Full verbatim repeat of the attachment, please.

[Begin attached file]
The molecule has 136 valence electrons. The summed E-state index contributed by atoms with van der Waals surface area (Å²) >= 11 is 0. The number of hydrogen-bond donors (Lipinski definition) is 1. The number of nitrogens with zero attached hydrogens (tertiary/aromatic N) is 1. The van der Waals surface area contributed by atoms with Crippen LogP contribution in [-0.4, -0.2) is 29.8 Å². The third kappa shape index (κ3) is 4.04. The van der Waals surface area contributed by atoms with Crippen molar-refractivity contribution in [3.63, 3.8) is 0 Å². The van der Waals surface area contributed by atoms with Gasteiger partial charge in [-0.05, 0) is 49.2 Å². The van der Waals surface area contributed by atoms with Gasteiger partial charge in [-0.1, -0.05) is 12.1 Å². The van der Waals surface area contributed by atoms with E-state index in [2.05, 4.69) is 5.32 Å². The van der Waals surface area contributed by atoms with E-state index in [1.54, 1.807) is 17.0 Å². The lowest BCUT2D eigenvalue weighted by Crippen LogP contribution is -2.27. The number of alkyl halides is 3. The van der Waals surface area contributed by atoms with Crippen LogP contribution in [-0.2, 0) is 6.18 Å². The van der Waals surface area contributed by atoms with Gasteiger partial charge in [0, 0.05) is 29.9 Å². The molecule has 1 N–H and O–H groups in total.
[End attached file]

The molecule has 136 valence electrons. The summed E-state index contributed by atoms with van der Waals surface area (Å²) >= 11 is 0. The number of hydrogen-bond donors (Lipinski definition) is 1. The number of nitrogens with zero attached hydrogens (tertiary/aromatic N) is 1. The van der Waals surface area contributed by atoms with Crippen LogP contribution in [-0.4, -0.2) is 29.8 Å². The third kappa shape index (κ3) is 4.04. The van der Waals surface area contributed by atoms with Crippen molar-refractivity contribution in [3.63, 3.8) is 0 Å². The van der Waals surface area contributed by atoms with Gasteiger partial charge in [-0.05, 0) is 49.2 Å². The van der Waals surface area contributed by atoms with Gasteiger partial charge in [-0.1, -0.05) is 12.1 Å². The van der Waals surface area contributed by atoms with E-state index in [2.05, 4.69) is 5.32 Å². The van der Waals surface area contributed by atoms with E-state index in [1.54, 1.807) is 17.0 Å². The lowest BCUT2D eigenvalue weighted by Crippen LogP contribution is -2.27. The number of alkyl halides is 3. The van der Waals surface area contributed by atoms with Crippen LogP contribution in [-0.2, 0) is 6.18 Å². The van der Waals surface area contributed by atoms with Gasteiger partial charge in [0, 0.05) is 29.9 Å². The molecule has 1 N–H and O–H groups in total.